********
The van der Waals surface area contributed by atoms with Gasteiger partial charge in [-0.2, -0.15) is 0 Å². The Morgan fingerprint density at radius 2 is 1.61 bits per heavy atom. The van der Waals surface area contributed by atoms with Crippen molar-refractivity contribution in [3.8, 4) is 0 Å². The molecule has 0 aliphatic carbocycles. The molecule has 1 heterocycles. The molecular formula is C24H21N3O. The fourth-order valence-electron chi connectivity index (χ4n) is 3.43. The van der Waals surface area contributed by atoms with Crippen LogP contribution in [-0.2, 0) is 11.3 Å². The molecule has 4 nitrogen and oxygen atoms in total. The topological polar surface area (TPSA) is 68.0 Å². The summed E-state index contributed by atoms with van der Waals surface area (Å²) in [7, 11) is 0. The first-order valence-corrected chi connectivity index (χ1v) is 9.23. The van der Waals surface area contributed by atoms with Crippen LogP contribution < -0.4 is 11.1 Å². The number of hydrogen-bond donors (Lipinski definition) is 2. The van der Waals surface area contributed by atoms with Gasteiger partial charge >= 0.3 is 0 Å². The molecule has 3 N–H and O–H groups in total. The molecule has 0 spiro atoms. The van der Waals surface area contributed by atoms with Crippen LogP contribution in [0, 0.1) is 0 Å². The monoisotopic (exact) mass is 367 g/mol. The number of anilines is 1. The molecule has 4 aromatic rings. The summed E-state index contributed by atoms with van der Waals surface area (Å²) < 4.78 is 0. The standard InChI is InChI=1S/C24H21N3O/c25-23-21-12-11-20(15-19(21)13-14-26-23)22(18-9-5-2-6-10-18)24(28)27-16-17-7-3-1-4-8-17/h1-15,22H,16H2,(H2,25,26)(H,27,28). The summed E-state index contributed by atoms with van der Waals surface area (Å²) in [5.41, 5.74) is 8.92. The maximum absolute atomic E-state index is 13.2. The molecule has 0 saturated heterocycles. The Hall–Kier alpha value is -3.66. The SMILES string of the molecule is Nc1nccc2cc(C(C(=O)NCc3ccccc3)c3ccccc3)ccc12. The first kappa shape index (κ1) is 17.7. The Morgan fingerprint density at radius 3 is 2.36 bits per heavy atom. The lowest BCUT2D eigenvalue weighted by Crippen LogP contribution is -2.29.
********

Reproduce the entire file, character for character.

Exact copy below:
The van der Waals surface area contributed by atoms with Gasteiger partial charge in [-0.2, -0.15) is 0 Å². The Morgan fingerprint density at radius 2 is 1.61 bits per heavy atom. The van der Waals surface area contributed by atoms with Crippen molar-refractivity contribution in [3.8, 4) is 0 Å². The molecule has 0 aliphatic carbocycles. The molecule has 1 heterocycles. The molecular formula is C24H21N3O. The fourth-order valence-electron chi connectivity index (χ4n) is 3.43. The van der Waals surface area contributed by atoms with Crippen LogP contribution in [-0.2, 0) is 11.3 Å². The molecule has 4 nitrogen and oxygen atoms in total. The topological polar surface area (TPSA) is 68.0 Å². The summed E-state index contributed by atoms with van der Waals surface area (Å²) in [7, 11) is 0. The first-order valence-corrected chi connectivity index (χ1v) is 9.23. The van der Waals surface area contributed by atoms with Crippen LogP contribution < -0.4 is 11.1 Å². The number of hydrogen-bond donors (Lipinski definition) is 2. The van der Waals surface area contributed by atoms with Gasteiger partial charge >= 0.3 is 0 Å². The molecule has 3 N–H and O–H groups in total. The molecule has 0 spiro atoms. The van der Waals surface area contributed by atoms with Crippen LogP contribution in [0, 0.1) is 0 Å². The monoisotopic (exact) mass is 367 g/mol. The number of anilines is 1. The molecule has 4 aromatic rings. The summed E-state index contributed by atoms with van der Waals surface area (Å²) < 4.78 is 0. The standard InChI is InChI=1S/C24H21N3O/c25-23-21-12-11-20(15-19(21)13-14-26-23)22(18-9-5-2-6-10-18)24(28)27-16-17-7-3-1-4-8-17/h1-15,22H,16H2,(H2,25,26)(H,27,28). The summed E-state index contributed by atoms with van der Waals surface area (Å²) in [5.41, 5.74) is 8.92. The maximum absolute atomic E-state index is 13.2. The molecule has 0 saturated heterocycles. The Hall–Kier alpha value is -3.66. The SMILES string of the molecule is Nc1nccc2cc(C(C(=O)NCc3ccccc3)c3ccccc3)ccc12. The first kappa shape index (κ1) is 17.7. The Morgan fingerprint density at radius 3 is 2.36 bits per heavy atom. The lowest BCUT2D eigenvalue weighted by Crippen LogP contribution is -2.29.